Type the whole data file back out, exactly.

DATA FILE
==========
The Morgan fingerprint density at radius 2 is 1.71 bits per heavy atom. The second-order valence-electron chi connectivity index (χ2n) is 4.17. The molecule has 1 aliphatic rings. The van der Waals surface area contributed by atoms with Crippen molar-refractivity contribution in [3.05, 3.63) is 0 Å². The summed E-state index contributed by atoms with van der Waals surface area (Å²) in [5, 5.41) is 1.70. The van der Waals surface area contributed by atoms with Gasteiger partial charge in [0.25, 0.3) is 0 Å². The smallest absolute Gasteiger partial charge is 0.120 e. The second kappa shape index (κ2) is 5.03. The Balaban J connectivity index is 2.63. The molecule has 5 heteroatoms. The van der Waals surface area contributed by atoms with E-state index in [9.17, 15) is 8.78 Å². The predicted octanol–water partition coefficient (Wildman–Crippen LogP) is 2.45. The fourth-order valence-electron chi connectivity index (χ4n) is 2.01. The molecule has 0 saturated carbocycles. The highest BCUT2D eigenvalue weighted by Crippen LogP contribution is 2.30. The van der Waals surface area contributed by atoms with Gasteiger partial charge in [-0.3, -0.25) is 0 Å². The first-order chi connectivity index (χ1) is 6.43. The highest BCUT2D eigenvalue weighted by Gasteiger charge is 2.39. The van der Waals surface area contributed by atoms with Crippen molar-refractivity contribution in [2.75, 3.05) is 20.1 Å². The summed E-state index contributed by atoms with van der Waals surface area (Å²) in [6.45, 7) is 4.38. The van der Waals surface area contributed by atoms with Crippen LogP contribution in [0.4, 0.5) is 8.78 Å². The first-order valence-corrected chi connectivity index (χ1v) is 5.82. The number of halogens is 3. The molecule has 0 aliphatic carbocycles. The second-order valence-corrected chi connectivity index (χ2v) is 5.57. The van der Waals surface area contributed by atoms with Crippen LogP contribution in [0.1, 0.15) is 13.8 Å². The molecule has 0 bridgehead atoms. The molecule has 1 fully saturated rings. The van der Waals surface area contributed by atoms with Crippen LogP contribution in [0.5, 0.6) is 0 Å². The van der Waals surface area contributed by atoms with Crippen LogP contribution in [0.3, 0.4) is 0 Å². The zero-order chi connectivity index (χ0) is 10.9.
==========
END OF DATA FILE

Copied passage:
The Morgan fingerprint density at radius 2 is 1.71 bits per heavy atom. The second-order valence-electron chi connectivity index (χ2n) is 4.17. The molecule has 1 aliphatic rings. The van der Waals surface area contributed by atoms with Crippen molar-refractivity contribution in [3.05, 3.63) is 0 Å². The summed E-state index contributed by atoms with van der Waals surface area (Å²) in [5, 5.41) is 1.70. The van der Waals surface area contributed by atoms with Gasteiger partial charge in [0.25, 0.3) is 0 Å². The smallest absolute Gasteiger partial charge is 0.120 e. The second kappa shape index (κ2) is 5.03. The Balaban J connectivity index is 2.63. The molecule has 5 heteroatoms. The van der Waals surface area contributed by atoms with E-state index in [9.17, 15) is 8.78 Å². The predicted octanol–water partition coefficient (Wildman–Crippen LogP) is 2.45. The fourth-order valence-electron chi connectivity index (χ4n) is 2.01. The molecule has 0 saturated carbocycles. The highest BCUT2D eigenvalue weighted by Crippen LogP contribution is 2.30. The van der Waals surface area contributed by atoms with Gasteiger partial charge in [-0.3, -0.25) is 0 Å². The first-order chi connectivity index (χ1) is 6.43. The highest BCUT2D eigenvalue weighted by Gasteiger charge is 2.39. The van der Waals surface area contributed by atoms with Crippen molar-refractivity contribution in [2.75, 3.05) is 20.1 Å². The summed E-state index contributed by atoms with van der Waals surface area (Å²) in [6.45, 7) is 4.38. The van der Waals surface area contributed by atoms with Crippen LogP contribution in [0.4, 0.5) is 8.78 Å². The first-order valence-corrected chi connectivity index (χ1v) is 5.82. The number of halogens is 3. The molecule has 0 aliphatic carbocycles. The second-order valence-corrected chi connectivity index (χ2v) is 5.57. The van der Waals surface area contributed by atoms with Crippen LogP contribution in [0.1, 0.15) is 13.8 Å². The molecule has 0 bridgehead atoms. The molecule has 1 fully saturated rings. The van der Waals surface area contributed by atoms with Crippen LogP contribution in [0.5, 0.6) is 0 Å². The van der Waals surface area contributed by atoms with Crippen LogP contribution in [0.3, 0.4) is 0 Å². The zero-order chi connectivity index (χ0) is 10.9.